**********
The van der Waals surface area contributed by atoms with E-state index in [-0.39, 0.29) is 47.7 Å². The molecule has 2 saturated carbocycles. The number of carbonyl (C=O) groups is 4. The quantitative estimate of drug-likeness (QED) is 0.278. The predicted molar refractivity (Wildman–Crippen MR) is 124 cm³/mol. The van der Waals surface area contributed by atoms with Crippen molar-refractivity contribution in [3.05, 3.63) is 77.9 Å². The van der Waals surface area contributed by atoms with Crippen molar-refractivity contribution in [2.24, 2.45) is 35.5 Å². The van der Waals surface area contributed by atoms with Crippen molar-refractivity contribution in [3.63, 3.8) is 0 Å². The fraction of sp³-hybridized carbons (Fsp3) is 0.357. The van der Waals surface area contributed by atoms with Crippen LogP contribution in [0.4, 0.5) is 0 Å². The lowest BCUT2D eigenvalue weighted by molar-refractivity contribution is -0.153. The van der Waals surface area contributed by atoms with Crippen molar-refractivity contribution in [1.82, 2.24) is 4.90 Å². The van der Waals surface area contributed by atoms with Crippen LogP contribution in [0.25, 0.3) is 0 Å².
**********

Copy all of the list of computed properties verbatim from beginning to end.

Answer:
The van der Waals surface area contributed by atoms with E-state index in [-0.39, 0.29) is 47.7 Å². The molecule has 2 saturated carbocycles. The number of carbonyl (C=O) groups is 4. The quantitative estimate of drug-likeness (QED) is 0.278. The predicted molar refractivity (Wildman–Crippen MR) is 124 cm³/mol. The van der Waals surface area contributed by atoms with Crippen molar-refractivity contribution in [3.05, 3.63) is 77.9 Å². The van der Waals surface area contributed by atoms with Crippen molar-refractivity contribution in [2.24, 2.45) is 35.5 Å². The van der Waals surface area contributed by atoms with Crippen molar-refractivity contribution in [3.63, 3.8) is 0 Å². The fraction of sp³-hybridized carbons (Fsp3) is 0.357. The van der Waals surface area contributed by atoms with Crippen LogP contribution in [0.4, 0.5) is 0 Å². The lowest BCUT2D eigenvalue weighted by molar-refractivity contribution is -0.153. The van der Waals surface area contributed by atoms with Crippen molar-refractivity contribution in [1.82, 2.24) is 4.90 Å². The van der Waals surface area contributed by atoms with Crippen LogP contribution in [0.25, 0.3) is 0 Å².